Monday, September 18, 2023

“Thanks for the Memory” • by Rick Danforth


“Another grocery store robbery isn’t going to cut it,” said Kioxia with a yawn, leaning back on a greasy chair in the back of the van she used as a mobile, and evasive, office.

“Why the hell not?” asked Chris. “Do you know how hard it is? Last time that security guard chased me for two miles!”

“And that was fantastic, you know it was February’s bestseller?”

Chris did. He also knew he didn’t get any additional pay as the downloads crashed into the millions. “Can’t we just do another one?”

“Too boring. The audience wants more thrills, more excitement, more danger.” Kioxa shrugged. “We need maximum adrenaline.”

“Hmm.” Chris didn’t enjoy any of those things. No one did, that’s why they wanted them in downloadable memory form. But he didn’t have much of a choice. It’s not like anyone needed actors since Fabelman invented a way to record and share memories. And there weren’t many other jobs going in this economy. Hence the posters adorning every crumbling slum wall. ‘Sell your memories, afford the lifestyle you deserve.’

Kioxia saw his hesitation. “Look, you can shoplift if you want, but that’ll be lucky to pay for lunch. Do you want to pay your rent?”

“Want is a grandiose term,” said Chris, sighing. He had to pay rent. The only alternative to it was Nile’s indentured work program. Living in a sleeping pod in the Nile warehouse and eating nutrition paste. It wasn’t a life, but it was surviving. Just.

“It’s easy, I promise I’ll get you your rent. I’ll even chuck in bonuses for the right extras. Point a gun, take some tech, jump on the hoverbike outside, and escape into the underway. Cops have a minimum five-minute response time, unless they’re tipped off.”

Chris grunted. The underway, in theory, would work. The police had to be desperate to venture into the old subway tunnels and away from signal range. Mere theft wouldn’t entice them there. “Don’t hoverbikes need a key?”

“It’ll be in the ignition, don’t worry.”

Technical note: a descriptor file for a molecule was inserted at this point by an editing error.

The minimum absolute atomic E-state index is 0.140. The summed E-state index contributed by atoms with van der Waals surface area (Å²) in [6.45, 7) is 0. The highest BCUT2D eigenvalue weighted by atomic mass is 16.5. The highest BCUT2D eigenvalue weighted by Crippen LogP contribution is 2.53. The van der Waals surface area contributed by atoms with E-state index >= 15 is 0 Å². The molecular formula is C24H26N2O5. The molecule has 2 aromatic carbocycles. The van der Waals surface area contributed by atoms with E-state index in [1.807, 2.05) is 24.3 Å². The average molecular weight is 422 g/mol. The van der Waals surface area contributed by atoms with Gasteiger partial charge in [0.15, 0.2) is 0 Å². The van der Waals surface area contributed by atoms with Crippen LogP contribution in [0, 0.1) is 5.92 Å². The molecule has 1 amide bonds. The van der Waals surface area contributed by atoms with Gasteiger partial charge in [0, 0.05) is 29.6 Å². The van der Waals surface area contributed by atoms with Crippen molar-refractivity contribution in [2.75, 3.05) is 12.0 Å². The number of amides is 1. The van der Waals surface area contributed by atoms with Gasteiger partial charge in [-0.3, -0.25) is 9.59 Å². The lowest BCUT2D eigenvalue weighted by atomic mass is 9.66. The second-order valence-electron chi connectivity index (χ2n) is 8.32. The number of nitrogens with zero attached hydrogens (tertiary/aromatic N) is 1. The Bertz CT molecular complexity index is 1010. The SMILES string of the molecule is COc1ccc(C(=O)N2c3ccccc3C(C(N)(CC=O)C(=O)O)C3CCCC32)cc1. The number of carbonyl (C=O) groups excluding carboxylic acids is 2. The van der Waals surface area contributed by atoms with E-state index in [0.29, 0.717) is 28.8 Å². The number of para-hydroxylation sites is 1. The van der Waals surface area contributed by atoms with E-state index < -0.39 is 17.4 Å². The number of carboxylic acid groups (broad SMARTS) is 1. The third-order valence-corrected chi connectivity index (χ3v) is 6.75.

“I’ve not ridden one in years,” said Chris. Not since Fabelman got a Nobel prize and plaudits for changing the world, and Chris had his career ripped out from under him.

“And that’s what makes the memory so good!” Kioxia was almost drooling. “All the thrill of the crime and a first bike ride. It could break download limits!”

Chris sighed, and took the SD card from Kioxia to plug into the socket on his neck, the HUD display on his monocle screen flashing ‘Storage Inserted.’  He knew she was right, she always was. The bestselling memories were true experts in their fields: an NFL quarterback throwing a Super Bowl touchdown, a detective arresting a serial killer. Moments normal people could never hope to experience.

The second-best selling were first-time memories. A child learning to ride a bike, the first taste of chocolate, or an electronics robbery and getaway by an unemployed actor.

“Fine. But this is the last one for a while,” said Chris. Meaning until he next needed food and shelter.

“Last one,” agreed Kioxia.


Anxiety almost overwhelmed Chris when he walked into the shop. He couldn’t even try to calm himself down, the anxiety added fries to the meal of his memory. Chris moved through the stacked electronic aisles and flickering displays with the casual gait of an authentic shopper, half-heartedly looking at the prices of various electronics as he fingered the taser Kioxa had given him.